The brand’s leadership readily acknowledges the role that social media is playing in driving brand awareness and sales around the world. “Tajín is growing strongly in the US and continues to expand globally, in markets like Latin America, Canada and most recently Spain, as our gateway to Europe,” says Javier Leyva, the brand’s US and Canada director. “Concurrent with an increase in household penetration, consumers are experimenting with the product at home and taking their experience online through social media.”

Leyva says social sharing spiked especially during Covid lockdowns, as consumers spent more time at home exploring culinarily. They often shared their discoveries and delights online, helping to build brand awareness.

And it’s not just TikTok – the chatter is growing on other sites, too; exclusive data from Reddit for The Drum indicates that mentions of Tajín on the platform are up 57% over the last six months. These conversations rarely consist of bad reviews; 86% of comments about the brand on Reddit over the last year have been positive or neutral in sentiment. “Reddit has a very strong foodie culture, and we see posts on Tajín stretching back at least to 2011,” says Reddit’s head of insights Rob Gaige. “There’s a sense of reinvention and discovery in reminding fellow foodies of spices and ingredients that can put a twist on familiar dishes.”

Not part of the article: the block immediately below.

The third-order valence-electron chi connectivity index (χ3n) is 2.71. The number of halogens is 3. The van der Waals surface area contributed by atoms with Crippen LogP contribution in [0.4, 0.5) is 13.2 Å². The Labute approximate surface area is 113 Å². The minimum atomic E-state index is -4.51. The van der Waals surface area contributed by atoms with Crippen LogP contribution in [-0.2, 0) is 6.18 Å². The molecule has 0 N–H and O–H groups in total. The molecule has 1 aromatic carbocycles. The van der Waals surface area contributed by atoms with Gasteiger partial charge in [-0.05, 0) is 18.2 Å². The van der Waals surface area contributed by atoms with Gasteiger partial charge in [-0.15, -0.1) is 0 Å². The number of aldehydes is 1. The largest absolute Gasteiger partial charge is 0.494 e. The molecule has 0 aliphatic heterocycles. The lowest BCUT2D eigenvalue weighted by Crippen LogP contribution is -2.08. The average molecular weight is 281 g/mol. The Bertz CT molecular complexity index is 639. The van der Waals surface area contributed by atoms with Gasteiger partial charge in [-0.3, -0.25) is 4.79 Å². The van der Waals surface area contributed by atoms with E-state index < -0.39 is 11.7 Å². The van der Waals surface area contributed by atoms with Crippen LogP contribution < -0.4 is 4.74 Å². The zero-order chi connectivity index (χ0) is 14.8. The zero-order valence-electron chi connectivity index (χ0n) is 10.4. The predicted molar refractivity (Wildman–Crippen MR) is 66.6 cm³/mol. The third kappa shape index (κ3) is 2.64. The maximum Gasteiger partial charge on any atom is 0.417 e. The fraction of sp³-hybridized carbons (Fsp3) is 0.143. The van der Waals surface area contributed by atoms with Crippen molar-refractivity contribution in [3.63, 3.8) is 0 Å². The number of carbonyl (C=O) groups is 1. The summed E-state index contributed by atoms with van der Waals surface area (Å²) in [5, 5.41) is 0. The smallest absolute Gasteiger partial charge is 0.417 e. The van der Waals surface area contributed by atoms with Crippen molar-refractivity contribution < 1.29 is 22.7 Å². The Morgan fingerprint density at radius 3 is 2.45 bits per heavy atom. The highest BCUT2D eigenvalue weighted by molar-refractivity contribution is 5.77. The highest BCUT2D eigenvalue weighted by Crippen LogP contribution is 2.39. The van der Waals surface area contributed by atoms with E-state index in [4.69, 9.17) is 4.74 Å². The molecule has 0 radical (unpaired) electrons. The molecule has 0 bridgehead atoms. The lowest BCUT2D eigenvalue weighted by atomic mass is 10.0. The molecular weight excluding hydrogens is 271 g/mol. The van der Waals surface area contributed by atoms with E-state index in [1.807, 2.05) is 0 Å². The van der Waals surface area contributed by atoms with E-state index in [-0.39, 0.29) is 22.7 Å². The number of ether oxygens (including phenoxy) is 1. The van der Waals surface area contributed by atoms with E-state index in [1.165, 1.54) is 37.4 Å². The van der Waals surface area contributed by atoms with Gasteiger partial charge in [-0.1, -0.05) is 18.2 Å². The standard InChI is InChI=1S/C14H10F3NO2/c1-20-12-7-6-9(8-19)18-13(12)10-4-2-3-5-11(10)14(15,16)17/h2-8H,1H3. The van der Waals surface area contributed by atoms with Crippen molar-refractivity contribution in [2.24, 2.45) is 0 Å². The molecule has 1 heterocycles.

A secret formula for success

But what’s got everyone so excited about Tajín specifically? Among a range of chile powder makers and spice mix brands, Tajín appears to be surging ahead of the competition. According to Leyva, it’s because Tajín offers something different. “Tajín is unique in many ways,” he says. “A blend of mild chili peppers, sea salt and lime, its secret product formula is 100% natural. It delivers a kick without being overly spicy, therefore appealing to adults and kids alike. The lime in it is also a very singular taste profile that is not available among competitive brands.”